– Patrick


Wine Health Benefits for the New Year

Drink red wine and you'll be fine

Drink red wine and you’ll be fine

It’s that time of the year again when everyone has a food and alcohol hangover from the gluttony and indulgence that inevitably accompanies the holiday season. New Year’s Resolutions are made, and there’s a shift towards healthier living. That doesn’t mean that wine can’t be a part of it! In fact, moderate wine consumption, even on a daily basis, can have fantastic health benefits. Don’t take our word for it. Check out the facts from the experts themselves.

Food & Wine gives us eight ways wine can literally prolong your life and good health. And they’ve done the research with evidence to back it up. 

Here, LifeHack gives us even more reasons why we should be drinking wine, specifically red, due to its resveratrol content which works to protect the body in different ways. Some wonder benefits include preventing acne breakouts, preventing multiple types of cancer and improving short-term memory. 

One of the most common resolutions and goals in general for society every year is to get in shape and lose weight. Red wine can help with that! Medical Daily explains how ellargic acids that make up red wine grapes can slow the growth of fat cells and prevent the growth of new ones. 

Still need more proof? Check out these amazing reasons to love red wine, you know, other than the obvious ones, from prevention.com. 

– Sally


Flavor of the Week: Shipyard Pumpkinhead

Hey there! I’m Josh, and I’m one of the newest staff members of Brady’s Wine Warehouse. I recently took charge of our beer department, and I’m studying under our GM, Richard, to be a better and more knowledgable wine expert. I also dabble in some low to mid range spirits. I think the phrase to describe me best is a “hobbyist drinker.”pumpkinhead

I’m new to New Orleans, having just moved here this past October. I grew up in Portland, Maine, and spent the rest of my time until now in New York City as a waiter, bartender, and sometimes actor. My wife and I love to travel, and a big part of our traveling includes sampling local alcohol, wherever the tides bring us. We have visited breweries, distilleries and wineries in many states and countries over the past ten years together – from Maine to New York, Georgia, San Francisco, Chicago, all the way to Amsterdam, France, Italy, Ireland and Dominican Republic, just to name a few.   

The culture of having a drink, meeting new people, and having a laugh all while tasting new and exciting flavors is what we love most. The experience itself. One of my favorite beers, from my hometown, is Shipyard Pumpkinhead. I generally don’t like pumpkin beers, and was skeptical when I first tried this brew about ten years ago. I have remained loyal to this brand even in the midst of a blind taste test conducted by some friends of mine and my wife.  No other brand of pumpkin beer even registered as good. If you enjoy beer, and don’t mind a pumpkin spice latte once in a while, this beer has the best of both worlds. Also try it with a shot of spiced rum, or in a pint glass rimmed with sugar and cinnamon. Pumpkinhead is on our shelf for a limited time only! Stay tuned for my next recommendation, and come in to the shop for a story, a joke or maybe a sample!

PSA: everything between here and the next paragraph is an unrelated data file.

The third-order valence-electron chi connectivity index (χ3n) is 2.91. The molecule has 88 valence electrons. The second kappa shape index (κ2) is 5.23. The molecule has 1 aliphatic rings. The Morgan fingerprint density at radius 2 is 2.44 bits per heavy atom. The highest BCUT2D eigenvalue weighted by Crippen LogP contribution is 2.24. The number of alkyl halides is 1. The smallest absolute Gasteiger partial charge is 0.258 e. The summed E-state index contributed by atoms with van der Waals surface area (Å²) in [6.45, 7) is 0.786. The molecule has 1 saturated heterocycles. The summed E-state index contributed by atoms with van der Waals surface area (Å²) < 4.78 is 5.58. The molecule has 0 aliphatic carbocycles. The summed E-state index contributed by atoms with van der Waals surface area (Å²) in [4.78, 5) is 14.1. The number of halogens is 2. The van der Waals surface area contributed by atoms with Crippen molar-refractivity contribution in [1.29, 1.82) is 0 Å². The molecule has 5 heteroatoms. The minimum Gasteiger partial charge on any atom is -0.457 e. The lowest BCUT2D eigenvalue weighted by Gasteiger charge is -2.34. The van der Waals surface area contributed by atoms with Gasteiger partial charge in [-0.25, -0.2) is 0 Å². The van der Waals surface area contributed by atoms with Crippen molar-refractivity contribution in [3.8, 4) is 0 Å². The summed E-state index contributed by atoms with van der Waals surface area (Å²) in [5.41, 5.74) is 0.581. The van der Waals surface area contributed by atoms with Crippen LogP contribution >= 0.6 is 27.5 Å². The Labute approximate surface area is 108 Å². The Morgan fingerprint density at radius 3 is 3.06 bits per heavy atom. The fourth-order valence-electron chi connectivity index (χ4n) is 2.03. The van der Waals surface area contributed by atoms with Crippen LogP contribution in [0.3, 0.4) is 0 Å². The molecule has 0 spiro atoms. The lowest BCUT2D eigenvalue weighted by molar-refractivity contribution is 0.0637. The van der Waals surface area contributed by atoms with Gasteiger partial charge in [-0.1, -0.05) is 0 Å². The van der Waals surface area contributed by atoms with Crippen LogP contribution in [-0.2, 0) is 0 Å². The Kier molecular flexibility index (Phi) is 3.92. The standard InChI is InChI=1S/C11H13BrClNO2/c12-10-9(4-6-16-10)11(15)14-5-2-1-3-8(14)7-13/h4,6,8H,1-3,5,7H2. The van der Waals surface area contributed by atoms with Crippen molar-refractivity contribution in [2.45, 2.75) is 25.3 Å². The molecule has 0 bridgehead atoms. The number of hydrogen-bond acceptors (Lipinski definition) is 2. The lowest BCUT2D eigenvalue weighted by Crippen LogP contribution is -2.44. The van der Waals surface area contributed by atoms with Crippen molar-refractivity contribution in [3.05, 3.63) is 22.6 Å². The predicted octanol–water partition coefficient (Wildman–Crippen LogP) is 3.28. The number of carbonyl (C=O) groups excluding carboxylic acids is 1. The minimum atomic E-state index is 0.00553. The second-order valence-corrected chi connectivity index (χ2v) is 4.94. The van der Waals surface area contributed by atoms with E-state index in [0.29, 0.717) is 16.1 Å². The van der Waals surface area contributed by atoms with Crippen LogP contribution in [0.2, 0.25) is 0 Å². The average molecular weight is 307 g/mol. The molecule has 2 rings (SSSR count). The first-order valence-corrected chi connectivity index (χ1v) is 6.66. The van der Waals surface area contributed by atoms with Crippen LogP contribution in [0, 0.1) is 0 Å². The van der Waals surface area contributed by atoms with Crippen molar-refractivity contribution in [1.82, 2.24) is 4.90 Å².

– Josh


Navigating A Wine Storefrance-sign

In decades past, wine stores were all divided regionally, then sometimes subdivided by subregion or price. These days, however, many wine stores are opting to segment their inventory by flavor characteristics to make things easier on the customer. Want a big bold red? Go to the big bold section. Know the dish you’re cooking calls for a light, crisp white? Well there’s an entire section devoted to that!

So why then did Brady’s choose to divide its inventory the traditional way – by region, then by subregion and price? For casual “grab a bottle and go” drinkers, there’s nothing wrong with more modern inventory layouts, but our focus was always on education. We want people to shop here to try new things, to learn, to become educated in the world of wine if they choose, and were concerned that by lumping wines by flavor profile, people wouldn’t be able to learn about regions with the same ease.

At Brady’s, it’s more important to us that if you want to start learning about French wines, we can take you to the French wall, and start section by section. You can drink your way through Burgundy if you’re adventurous. You can see what you can expect at different price points and even learn different tasting characteristics from the various appellations. If you just need help finding a crisp white, or a bold red, that’s what our knowledgeable staff is here for.

– Patrick